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Rickles

That's incorrect, the PCMCIA has the same connector as the P1D for a booster.  Not sure of the correct name of the connector type as it's smaller than an F Type.  But the PCMCIA and P1D both use the same connector so if you already have a booster you can plug it into the PCMCIA without an issue.

I have a PCMCIA card (plus the one my work has with the NetGear), and both of them have the hole for the Booster aerial.  By default the PCMCIA comes with a small "Vodafone" PCMCIA style aerial, which is about 30 cm or so, with a plastic knife sized aerial as well.  Plus if you want to plug in the booster you can.

See the specs at: http://www.ipwireless.com/solutions/spec_card.html

You can see up the top that there is a little hole for the booster on the above page.

So how do I do URL's automatically in the BBS, Ahh if I use IE and not Firefox then it works sweet! 







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  Reply # 61001 16-Feb-2007 10:36
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BarTender,

  Thanks for that .... $99 does seem a great deal, eh?

R.

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  Reply # 61057 16-Feb-2007 22:56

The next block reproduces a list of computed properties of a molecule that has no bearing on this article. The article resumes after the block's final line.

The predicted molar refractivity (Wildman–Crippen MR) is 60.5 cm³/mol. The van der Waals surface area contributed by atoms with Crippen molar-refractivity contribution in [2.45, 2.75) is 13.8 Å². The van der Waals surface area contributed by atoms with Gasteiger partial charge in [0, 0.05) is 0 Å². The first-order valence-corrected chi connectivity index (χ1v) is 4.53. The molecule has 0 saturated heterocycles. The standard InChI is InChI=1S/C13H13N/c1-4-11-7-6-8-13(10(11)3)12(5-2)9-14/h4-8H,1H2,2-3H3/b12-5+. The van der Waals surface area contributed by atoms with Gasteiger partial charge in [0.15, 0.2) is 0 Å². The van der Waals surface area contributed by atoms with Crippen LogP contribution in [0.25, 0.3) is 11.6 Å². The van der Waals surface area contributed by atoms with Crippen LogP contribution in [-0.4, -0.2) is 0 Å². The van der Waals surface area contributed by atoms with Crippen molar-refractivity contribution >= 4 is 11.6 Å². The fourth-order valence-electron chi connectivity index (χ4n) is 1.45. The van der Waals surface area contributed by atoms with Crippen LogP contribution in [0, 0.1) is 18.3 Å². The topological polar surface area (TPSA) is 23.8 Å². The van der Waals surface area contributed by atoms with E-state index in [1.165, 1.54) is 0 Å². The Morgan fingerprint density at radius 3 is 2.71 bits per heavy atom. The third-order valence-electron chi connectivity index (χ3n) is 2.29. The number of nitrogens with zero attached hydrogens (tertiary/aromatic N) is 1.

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If you could buy the hardware and not lease it for $99 then it would be a good deal

I personally think it stinks that Woosh now "lease / rent" their hardware to customers.  Since you legally have to return the hardware if you leave woosh.  You can't on-sell it to other customers.

I think either you give your hardware away for free and then charge them a monthly rate for the equiment.  Or you sell the hardware and let customers on-sell it if they decide to change providers.
Granted it's not as bad as the "MySky" PVR which is a complete rip off.
Anyway, for $99 to rent a wifi router... not sure if that is such a good deal.







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  Reply # 61449 21-Feb-2007 14:14
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With respect to using a wireless router and the Woosh P1D, is there any interference with each other if in close proximity?

R.

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  Reply # 61453 21-Feb-2007 14:43
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BarTender: If you could buy the hardware and not lease it for $99 then it would be a good deal

I personally think it stinks that Woosh now "lease / rent" their hardware to customers.  Since you legally have to return the hardware if you leave woosh.  You can't on-sell it to other customers.

I think either you give your hardware away for free and then charge them a monthly rate for the equiment.  Or you sell the hardware and let customers on-sell it if they decide to change providers.
Granted it's not as bad as the "MySky" PVR which is a complete rip off.
Anyway, for $99 to rent a wifi router... not sure if that is such a good deal.


You are getting a $350 router and PC card modem for $99 as long as you remain a customer, I think that's quite good value for money.